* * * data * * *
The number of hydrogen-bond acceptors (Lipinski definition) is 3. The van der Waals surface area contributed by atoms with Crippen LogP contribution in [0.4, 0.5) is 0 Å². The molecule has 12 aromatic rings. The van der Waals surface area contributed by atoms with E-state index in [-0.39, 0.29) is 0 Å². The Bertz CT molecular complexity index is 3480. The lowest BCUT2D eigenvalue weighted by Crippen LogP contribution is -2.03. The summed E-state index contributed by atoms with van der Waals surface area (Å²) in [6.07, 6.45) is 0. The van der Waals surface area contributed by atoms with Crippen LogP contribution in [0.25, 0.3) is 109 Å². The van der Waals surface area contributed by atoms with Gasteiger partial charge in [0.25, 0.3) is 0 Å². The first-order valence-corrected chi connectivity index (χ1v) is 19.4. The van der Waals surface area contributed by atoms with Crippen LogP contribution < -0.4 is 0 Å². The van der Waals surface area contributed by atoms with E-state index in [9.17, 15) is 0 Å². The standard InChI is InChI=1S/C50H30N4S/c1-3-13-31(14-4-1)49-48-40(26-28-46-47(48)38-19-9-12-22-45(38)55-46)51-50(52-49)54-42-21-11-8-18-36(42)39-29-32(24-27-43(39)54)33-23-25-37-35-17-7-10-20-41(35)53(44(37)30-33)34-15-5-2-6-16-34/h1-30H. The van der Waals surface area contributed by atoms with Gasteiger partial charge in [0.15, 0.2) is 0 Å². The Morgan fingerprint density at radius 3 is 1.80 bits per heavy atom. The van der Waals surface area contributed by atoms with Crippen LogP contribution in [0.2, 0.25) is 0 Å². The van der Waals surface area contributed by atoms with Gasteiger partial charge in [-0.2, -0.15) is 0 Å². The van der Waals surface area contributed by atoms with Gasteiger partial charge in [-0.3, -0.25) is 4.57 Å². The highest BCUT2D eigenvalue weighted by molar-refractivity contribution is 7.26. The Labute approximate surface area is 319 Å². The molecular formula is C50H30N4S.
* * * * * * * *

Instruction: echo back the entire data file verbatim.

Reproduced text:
The number of hydrogen-bond acceptors (Lipinski definition) is 3. The van der Waals surface area contributed by atoms with Crippen LogP contribution in [0.4, 0.5) is 0 Å². The molecule has 12 aromatic rings. The van der Waals surface area contributed by atoms with E-state index in [-0.39, 0.29) is 0 Å². The Bertz CT molecular complexity index is 3480. The lowest BCUT2D eigenvalue weighted by Crippen LogP contribution is -2.03. The summed E-state index contributed by atoms with van der Waals surface area (Å²) in [6.07, 6.45) is 0. The van der Waals surface area contributed by atoms with Crippen LogP contribution in [0.25, 0.3) is 109 Å². The van der Waals surface area contributed by atoms with Gasteiger partial charge in [0.25, 0.3) is 0 Å². The first-order valence-corrected chi connectivity index (χ1v) is 19.4. The van der Waals surface area contributed by atoms with Crippen LogP contribution < -0.4 is 0 Å². The van der Waals surface area contributed by atoms with E-state index in [9.17, 15) is 0 Å². The standard InChI is InChI=1S/C50H30N4S/c1-3-13-31(14-4-1)49-48-40(26-28-46-47(48)38-19-9-12-22-45(38)55-46)51-50(52-49)54-42-21-11-8-18-36(42)39-29-32(24-27-43(39)54)33-23-25-37-35-17-7-10-20-41(35)53(44(37)30-33)34-15-5-2-6-16-34/h1-30H. The van der Waals surface area contributed by atoms with Gasteiger partial charge in [0.15, 0.2) is 0 Å². The Morgan fingerprint density at radius 3 is 1.80 bits per heavy atom. The van der Waals surface area contributed by atoms with Crippen LogP contribution in [0.2, 0.25) is 0 Å². The van der Waals surface area contributed by atoms with Gasteiger partial charge in [-0.2, -0.15) is 0 Å². The van der Waals surface area contributed by atoms with Gasteiger partial charge in [-0.3, -0.25) is 4.57 Å². The highest BCUT2D eigenvalue weighted by molar-refractivity contribution is 7.26. The Labute approximate surface area is 319 Å². The molecular formula is C50H30N4S.